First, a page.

Viewing page 6 of 13

3/2 Clarke THOMPSON 
Wealthly Sportsman Pilot 

Clarkes Thompson was born at Merion Station, Pennsylvania, near Philadelphia, October 13, 1875, son of the then President of the Pennsylvania Railroad. He attended local schools, then Groton Prep School, Groton, Massachusetts. He entered Harvard University in 1895 and graduated in 1899. After leaving college he took a 3-year course at the Altoona shops of the Pennnsylvania Railroad, then went into the employee of the railroad where he remained for about one year after which he resigned. 

In April, 1908, he went to Europe and traveled extensively through Italy, France and Great Britain. Following this he toured India, China, and Japan. 

During his travels he became interested in aviation and returned home to take up flying. He signed up for instruction with the George Beatty School at Nassau Boulevard, Long Island, in the early spring of 1912. There he learned to fly a Wright biplane and obtained F.A.I. License No. 112, dated April 10,1912. In the same class of students were L. H. DeRemer, Clifford Prodger, Wilber Andrews, William Piceller and F.W. Kemper. At that time Thompson became a member of the Aero Club of America. 

Following this he returned to Europe to review aviation there and made a number of flights with Maurice Farman in France. It is reported that he also took some monoplane instruction while in Europe.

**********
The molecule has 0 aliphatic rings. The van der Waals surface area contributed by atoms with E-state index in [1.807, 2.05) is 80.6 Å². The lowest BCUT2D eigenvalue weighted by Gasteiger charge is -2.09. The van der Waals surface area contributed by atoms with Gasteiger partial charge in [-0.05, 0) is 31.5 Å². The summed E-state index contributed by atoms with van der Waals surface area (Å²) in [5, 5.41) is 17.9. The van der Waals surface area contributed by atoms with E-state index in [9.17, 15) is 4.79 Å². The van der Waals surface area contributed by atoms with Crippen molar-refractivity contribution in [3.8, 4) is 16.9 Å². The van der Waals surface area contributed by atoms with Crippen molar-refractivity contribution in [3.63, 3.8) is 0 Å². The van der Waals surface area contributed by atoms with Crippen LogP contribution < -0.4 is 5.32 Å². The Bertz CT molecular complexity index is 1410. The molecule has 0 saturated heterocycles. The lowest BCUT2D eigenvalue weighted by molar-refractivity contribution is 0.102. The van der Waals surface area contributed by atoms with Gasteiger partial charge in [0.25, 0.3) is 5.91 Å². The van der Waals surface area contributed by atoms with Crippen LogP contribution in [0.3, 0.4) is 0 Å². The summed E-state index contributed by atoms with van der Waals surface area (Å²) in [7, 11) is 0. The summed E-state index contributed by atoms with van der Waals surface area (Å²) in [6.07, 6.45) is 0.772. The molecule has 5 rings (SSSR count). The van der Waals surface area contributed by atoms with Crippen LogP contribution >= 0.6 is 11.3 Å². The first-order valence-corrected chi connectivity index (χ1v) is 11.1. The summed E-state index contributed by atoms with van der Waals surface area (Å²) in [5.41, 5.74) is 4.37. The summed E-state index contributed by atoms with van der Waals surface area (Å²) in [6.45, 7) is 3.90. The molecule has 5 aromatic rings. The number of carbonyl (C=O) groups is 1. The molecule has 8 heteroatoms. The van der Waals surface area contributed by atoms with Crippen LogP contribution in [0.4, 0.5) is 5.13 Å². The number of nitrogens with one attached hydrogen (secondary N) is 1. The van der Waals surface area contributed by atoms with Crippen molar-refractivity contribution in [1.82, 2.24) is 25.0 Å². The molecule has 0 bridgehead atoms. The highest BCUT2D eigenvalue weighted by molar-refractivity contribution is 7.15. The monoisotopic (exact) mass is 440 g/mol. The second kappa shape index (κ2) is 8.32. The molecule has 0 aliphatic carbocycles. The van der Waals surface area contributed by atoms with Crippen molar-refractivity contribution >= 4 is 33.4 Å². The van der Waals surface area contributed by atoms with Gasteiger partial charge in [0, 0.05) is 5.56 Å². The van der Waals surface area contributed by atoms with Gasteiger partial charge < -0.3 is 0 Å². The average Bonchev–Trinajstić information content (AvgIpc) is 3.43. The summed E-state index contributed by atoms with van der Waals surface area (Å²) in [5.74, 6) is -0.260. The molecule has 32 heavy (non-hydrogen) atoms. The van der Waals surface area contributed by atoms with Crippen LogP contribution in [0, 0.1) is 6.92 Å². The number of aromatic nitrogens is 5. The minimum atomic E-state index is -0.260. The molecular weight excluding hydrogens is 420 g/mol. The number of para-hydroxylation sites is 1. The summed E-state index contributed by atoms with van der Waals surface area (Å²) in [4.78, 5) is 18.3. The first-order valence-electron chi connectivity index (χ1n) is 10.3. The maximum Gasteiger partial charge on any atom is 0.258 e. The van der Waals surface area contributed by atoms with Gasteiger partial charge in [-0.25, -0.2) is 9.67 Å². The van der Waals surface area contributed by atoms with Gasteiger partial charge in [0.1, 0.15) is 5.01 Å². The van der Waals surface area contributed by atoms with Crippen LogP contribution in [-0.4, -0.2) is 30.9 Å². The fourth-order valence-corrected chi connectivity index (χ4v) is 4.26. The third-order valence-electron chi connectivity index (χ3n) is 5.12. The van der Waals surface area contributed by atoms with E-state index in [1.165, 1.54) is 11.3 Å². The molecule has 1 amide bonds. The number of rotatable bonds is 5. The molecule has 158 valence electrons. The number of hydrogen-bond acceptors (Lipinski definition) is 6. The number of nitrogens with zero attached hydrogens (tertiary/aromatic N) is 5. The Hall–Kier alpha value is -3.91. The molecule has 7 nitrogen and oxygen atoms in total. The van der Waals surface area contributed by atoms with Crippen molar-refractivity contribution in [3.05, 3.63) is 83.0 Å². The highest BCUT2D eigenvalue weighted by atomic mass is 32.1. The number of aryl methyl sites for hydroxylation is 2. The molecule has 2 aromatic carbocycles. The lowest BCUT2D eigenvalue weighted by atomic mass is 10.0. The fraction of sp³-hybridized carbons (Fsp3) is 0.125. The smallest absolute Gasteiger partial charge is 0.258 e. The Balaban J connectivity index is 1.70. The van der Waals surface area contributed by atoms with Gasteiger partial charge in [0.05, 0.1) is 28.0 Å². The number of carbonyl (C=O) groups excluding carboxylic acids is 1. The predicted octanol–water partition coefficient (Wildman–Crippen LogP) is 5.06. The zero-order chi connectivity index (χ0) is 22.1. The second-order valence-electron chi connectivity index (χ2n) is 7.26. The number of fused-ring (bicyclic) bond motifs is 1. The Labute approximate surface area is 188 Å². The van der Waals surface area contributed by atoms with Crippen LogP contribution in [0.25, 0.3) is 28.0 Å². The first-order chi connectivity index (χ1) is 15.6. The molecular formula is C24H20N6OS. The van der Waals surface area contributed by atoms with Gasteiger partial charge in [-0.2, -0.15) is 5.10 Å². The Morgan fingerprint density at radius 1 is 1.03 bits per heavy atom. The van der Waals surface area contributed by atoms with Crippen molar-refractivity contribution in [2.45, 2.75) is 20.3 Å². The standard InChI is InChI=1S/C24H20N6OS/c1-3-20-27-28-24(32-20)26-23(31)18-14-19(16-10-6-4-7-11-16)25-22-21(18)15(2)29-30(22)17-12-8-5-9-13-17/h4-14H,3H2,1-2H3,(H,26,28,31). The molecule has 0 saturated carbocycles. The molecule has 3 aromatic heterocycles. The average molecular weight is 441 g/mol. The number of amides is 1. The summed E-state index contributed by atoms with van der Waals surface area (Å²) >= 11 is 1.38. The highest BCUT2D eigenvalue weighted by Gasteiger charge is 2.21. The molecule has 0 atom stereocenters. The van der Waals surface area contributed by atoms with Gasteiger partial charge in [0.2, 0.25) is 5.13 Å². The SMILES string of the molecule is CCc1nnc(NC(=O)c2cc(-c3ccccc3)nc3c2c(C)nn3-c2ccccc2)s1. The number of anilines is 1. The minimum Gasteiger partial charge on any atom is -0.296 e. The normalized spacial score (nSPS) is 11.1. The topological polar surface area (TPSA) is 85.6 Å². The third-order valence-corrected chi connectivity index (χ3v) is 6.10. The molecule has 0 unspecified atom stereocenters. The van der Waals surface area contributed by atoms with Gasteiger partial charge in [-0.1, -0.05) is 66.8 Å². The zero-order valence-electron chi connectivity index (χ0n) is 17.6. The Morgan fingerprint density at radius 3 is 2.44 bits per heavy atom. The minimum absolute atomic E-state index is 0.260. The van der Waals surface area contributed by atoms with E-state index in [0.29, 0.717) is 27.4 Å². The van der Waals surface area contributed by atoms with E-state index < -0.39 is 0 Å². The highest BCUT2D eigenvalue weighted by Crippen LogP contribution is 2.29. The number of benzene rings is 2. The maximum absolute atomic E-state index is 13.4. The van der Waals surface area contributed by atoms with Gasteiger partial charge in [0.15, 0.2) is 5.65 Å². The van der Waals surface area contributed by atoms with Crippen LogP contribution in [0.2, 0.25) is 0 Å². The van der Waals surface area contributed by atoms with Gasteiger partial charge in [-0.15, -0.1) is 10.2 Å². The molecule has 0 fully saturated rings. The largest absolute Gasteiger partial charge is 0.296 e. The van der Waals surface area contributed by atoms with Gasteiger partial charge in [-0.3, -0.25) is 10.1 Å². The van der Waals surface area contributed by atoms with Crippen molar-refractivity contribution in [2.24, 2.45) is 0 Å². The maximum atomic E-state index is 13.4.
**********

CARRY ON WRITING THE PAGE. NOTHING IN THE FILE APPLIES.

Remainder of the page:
When he returned home he became very interested in American flying boat developments, as many of his sportsmen friends were buying them for personal use. During the fall moths of 1914,  Thompson made a number of flights with the Jannus brothers in their flying boats at Baltimore, Maryland. Some flights were made to hunt ducks from the air. 

In June, 1915, Thompson ordered a new Curtiss Model F boat, with a Curtiss OXX engine and went to Hammondsport, New York, for some flying boat instruction to become acquainted with the controls and operation. When his boat was
Please note that the language and terminology used in this collection reflects the context and culture of the time of its creation, and may include culturally sensitive information. As an historical document, its contents may be at odds with contemporary views and terminology. The information within this collection does not reflect the views of the Smithsonian Institution, but is available in its original form to facilitate research. For questions or comments regarding sensitive content, access, and use related to this collection, please contact